ON PETITION FOR REVIEW AND CROSS-APPLICATION FOR ENFORCEMENT OF A DECISION AND ORDER OF THE NATIONAL LABOR RELATIONS BOARD. Board No. 6-CA-24965.
Before: Scirica, Alito, and Aldisert, Circuit Judges.
The Indiana Hospital, Inc., has petitioned for review of an order of the National Labor Relations Board, and the Board has cross-petitioned for enforcement of its order. The Board held that the hospital had committed an unfair labor practice by refusing to bargain with the union that had been certified, after an election, as the bargaining representative for the hospital's skilled maintenance workers. The hospital's refusal to bargain was based on its belief that the election had been tainted by misconduct on the part of the Board's agents. To substantiate this charge, the hospital subpoenaed Board officers to provide testimony and documents, but the subpoenas were revoked by the hearing officer, and the Board upheld the revocation on the ground that the hospital had not been prejudiced. Because we cannot accept the Board's Conclusion that the hospital was not prejudiced, we grant the hospital's petition for review and deny the Board's cross-petition for enforcement.
In May 1991, the International Union of Operating Engineers, Local 95-95A, AFL-CIO, petitioned to represent a bargaining unit consisting of Indiana Hospital's skilled maintenance employees. Over the hospital's objections, the Board's Regional Director directed that an election be conducted, and the Board itself subsequently denied the hospital's appeal. In September 1991, the election was held, and the union won by a vote of 17 to 3.
The hospital filed numerous objections, arguing, among other things, that agents of the Board's Regional Office for Region Six had engaged in misconduct during the campaign. Specifically, the hospital alleged:
On or about July 11, 1991, and continuing thereafter, agents of the Pittsburgh Regional Office of the NLRB incorrectly advised eligible voters that unless they were represented by a union, they would not fall within the protection of the National Labor Relations Act . . . and that the NLRB thus could not assist them with any discriminatory complaints.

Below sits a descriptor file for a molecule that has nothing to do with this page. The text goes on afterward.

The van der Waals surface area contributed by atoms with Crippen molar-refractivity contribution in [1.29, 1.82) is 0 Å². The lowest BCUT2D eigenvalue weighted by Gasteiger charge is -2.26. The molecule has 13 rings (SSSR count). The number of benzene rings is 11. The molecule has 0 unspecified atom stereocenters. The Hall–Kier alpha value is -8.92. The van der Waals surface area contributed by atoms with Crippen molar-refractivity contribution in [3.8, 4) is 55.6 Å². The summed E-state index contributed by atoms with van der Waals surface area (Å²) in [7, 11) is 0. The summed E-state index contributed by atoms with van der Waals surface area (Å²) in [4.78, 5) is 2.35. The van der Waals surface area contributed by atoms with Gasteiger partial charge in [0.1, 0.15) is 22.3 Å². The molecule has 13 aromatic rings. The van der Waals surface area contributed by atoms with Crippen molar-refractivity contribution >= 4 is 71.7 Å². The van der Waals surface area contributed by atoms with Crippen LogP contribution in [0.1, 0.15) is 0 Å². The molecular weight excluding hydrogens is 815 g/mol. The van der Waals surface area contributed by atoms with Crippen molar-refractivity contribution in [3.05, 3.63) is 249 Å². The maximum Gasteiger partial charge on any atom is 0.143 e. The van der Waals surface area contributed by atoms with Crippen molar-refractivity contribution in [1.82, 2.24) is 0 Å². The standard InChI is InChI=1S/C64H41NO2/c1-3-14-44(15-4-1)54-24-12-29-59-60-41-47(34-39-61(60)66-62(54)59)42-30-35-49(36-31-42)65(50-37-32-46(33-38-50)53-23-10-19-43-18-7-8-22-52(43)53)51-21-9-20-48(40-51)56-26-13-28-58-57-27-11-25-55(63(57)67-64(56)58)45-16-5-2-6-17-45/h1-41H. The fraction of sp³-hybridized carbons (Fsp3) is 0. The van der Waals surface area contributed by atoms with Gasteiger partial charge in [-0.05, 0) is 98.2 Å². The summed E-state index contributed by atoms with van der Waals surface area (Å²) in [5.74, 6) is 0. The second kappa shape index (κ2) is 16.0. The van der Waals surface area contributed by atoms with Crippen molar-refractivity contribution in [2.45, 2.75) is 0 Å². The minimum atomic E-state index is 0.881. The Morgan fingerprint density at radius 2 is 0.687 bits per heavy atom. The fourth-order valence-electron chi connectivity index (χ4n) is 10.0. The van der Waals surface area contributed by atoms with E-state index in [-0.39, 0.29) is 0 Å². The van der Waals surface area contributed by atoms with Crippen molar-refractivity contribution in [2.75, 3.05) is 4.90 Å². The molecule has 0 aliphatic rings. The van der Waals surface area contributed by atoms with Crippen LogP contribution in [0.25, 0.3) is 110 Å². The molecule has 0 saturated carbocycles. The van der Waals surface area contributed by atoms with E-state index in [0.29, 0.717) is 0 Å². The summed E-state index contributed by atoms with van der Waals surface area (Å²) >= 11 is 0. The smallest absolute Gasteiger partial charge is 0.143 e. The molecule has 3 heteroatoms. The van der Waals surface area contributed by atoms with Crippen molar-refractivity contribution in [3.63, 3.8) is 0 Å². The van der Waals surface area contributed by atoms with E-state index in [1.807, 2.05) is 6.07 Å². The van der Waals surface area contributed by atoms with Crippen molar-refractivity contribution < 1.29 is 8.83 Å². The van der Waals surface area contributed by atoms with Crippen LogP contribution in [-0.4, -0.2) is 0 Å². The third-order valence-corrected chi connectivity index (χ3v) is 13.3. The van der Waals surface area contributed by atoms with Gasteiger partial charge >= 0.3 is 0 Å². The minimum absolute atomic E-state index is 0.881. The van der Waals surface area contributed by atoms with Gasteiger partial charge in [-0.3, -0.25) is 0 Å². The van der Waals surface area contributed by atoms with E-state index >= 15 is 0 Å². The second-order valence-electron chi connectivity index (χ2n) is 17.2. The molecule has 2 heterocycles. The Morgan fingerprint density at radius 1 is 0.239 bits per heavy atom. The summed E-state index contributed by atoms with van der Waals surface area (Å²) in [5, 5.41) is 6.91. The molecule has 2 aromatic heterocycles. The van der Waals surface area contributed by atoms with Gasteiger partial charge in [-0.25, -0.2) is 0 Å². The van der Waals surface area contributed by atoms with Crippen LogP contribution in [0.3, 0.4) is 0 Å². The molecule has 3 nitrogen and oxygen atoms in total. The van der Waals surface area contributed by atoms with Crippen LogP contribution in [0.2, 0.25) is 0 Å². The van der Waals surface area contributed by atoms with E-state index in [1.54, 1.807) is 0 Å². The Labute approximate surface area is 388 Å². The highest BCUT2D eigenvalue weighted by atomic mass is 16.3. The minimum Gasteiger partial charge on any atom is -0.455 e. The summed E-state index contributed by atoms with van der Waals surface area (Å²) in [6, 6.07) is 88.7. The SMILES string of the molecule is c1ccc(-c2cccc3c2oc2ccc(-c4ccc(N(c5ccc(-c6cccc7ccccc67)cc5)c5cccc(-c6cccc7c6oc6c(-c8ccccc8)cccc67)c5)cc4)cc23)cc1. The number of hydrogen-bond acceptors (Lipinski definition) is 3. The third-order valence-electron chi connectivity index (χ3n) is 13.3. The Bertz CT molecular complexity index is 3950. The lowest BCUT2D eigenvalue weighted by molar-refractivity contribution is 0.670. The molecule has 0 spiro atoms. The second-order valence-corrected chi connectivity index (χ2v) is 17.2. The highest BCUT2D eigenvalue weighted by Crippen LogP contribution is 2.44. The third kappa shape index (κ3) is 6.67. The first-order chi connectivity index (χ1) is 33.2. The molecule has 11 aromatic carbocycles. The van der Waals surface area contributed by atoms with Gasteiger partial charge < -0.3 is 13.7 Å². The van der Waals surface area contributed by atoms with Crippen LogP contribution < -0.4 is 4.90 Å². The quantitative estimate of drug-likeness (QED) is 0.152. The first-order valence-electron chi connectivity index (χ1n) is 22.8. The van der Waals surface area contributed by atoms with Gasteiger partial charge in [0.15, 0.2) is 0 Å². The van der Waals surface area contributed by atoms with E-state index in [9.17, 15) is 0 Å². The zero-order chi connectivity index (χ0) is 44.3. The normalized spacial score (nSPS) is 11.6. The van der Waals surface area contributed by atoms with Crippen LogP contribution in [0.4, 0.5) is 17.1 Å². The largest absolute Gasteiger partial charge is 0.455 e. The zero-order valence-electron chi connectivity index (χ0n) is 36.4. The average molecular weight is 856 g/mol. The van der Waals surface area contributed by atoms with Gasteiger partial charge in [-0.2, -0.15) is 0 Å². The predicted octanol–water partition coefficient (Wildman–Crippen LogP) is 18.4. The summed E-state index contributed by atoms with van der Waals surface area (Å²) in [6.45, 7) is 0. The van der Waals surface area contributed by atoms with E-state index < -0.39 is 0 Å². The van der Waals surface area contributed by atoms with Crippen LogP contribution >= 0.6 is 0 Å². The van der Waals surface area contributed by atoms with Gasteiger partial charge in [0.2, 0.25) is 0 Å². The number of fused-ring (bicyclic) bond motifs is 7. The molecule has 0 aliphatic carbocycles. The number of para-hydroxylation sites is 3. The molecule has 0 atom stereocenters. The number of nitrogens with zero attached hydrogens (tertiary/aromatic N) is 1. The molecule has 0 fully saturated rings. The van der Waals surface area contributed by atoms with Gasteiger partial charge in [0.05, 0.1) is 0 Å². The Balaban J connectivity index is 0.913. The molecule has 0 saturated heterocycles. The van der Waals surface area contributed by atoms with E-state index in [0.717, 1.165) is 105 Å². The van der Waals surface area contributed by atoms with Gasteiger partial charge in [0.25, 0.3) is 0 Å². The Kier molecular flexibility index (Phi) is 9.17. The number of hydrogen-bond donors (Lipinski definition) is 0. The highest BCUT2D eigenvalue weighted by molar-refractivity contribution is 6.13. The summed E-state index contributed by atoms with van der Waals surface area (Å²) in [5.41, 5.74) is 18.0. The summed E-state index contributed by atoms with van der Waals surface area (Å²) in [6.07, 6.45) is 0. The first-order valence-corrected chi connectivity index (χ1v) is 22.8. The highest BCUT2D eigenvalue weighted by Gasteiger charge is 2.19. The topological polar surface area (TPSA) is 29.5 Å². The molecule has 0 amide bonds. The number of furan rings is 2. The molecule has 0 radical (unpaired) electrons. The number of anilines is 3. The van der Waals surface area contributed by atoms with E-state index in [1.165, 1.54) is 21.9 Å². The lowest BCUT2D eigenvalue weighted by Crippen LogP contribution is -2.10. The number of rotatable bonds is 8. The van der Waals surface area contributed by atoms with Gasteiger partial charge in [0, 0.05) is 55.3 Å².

On or about July 11, 1991, and continuing thereafter, agents of the NLRB's Pittsburgh Regional Office incorrectly advised eligible voters that even if the NLRB were able to handle their complaints, the employees would have to retain private counsel, at their own expense, to process their cases.
The Regional Director recommended that all of the hospital's objections be overruled without a hearing and that the union be certified as the bargaining representative for the skilled maintenance employees. With respect to the hospital's claim that Board agents had misled employees, the Regional Director stated that the hospital had provided the names of employees who had allegedly spoken with the Board agents, that several employees had been interviewed, and that none had corroborated the hospital's charges. Id. at 55a-56a. The hospital appealed, and the Board, while rejecting most of the hospital's objections, concluded that the hospital had raised "substantial issues" concerning the conduct of the Board's agents and that these issues could "best be resolved after a hearing." Id. at 84a. The Board therefore remanded the case to the Regional Director for a hearing on those issues.
In preparation for that hearing, the hospital served a subpoena on the Board's custodian of records for Region Six. This subpoena required the custodian to appear at the hearing and produce the following documents:
1. All Information Officer Memoranda prepared by NLRB Region 6 staff members that reflect telephone conversations or visits with employees of Indiana Hospital for the ...